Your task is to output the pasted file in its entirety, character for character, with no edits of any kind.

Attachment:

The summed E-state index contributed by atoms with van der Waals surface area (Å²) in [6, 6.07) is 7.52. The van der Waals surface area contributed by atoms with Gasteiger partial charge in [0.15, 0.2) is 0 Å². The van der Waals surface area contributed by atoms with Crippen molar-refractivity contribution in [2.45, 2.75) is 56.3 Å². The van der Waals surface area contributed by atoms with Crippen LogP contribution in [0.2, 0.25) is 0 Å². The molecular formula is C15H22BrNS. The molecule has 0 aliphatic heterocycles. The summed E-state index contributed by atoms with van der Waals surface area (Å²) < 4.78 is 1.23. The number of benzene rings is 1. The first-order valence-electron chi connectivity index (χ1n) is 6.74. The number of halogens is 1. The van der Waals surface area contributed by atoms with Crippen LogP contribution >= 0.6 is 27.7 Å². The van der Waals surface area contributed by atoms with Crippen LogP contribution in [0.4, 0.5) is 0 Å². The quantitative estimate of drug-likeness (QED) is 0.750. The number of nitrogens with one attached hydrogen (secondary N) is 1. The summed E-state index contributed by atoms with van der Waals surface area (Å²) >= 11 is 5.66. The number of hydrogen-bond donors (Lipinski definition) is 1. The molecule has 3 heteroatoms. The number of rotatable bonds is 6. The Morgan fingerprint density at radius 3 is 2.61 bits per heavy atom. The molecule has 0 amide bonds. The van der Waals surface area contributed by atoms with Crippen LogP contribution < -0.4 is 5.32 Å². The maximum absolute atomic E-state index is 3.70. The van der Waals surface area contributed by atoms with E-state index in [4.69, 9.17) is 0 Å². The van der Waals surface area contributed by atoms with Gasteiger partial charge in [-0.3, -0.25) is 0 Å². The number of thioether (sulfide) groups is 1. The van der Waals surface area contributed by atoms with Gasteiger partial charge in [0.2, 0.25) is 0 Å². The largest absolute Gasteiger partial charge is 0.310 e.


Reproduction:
The summed E-state index contributed by atoms with van der Waals surface area (Å²) in [6, 6.07) is 7.52. The van der Waals surface area contributed by atoms with Gasteiger partial charge in [0.15, 0.2) is 0 Å². The van der Waals surface area contributed by atoms with Crippen molar-refractivity contribution in [2.45, 2.75) is 56.3 Å². The van der Waals surface area contributed by atoms with Crippen LogP contribution in [0.2, 0.25) is 0 Å². The molecular formula is C15H22BrNS. The molecule has 0 aliphatic heterocycles. The summed E-state index contributed by atoms with van der Waals surface area (Å²) < 4.78 is 1.23. The number of benzene rings is 1. The first-order valence-electron chi connectivity index (χ1n) is 6.74. The number of halogens is 1. The van der Waals surface area contributed by atoms with Crippen LogP contribution >= 0.6 is 27.7 Å². The van der Waals surface area contributed by atoms with Crippen LogP contribution in [0.4, 0.5) is 0 Å². The quantitative estimate of drug-likeness (QED) is 0.750. The number of nitrogens with one attached hydrogen (secondary N) is 1. The summed E-state index contributed by atoms with van der Waals surface area (Å²) >= 11 is 5.66. The number of hydrogen-bond donors (Lipinski definition) is 1. The molecule has 3 heteroatoms. The number of rotatable bonds is 6. The Morgan fingerprint density at radius 3 is 2.61 bits per heavy atom. The molecule has 0 amide bonds. The van der Waals surface area contributed by atoms with Crippen LogP contribution < -0.4 is 5.32 Å². The maximum absolute atomic E-state index is 3.70. The van der Waals surface area contributed by atoms with E-state index in [4.69, 9.17) is 0 Å². The van der Waals surface area contributed by atoms with Gasteiger partial charge in [-0.3, -0.25) is 0 Å². The number of thioether (sulfide) groups is 1. The van der Waals surface area contributed by atoms with Gasteiger partial charge in [0.2, 0.25) is 0 Å². The largest absolute Gasteiger partial charge is 0.310 e.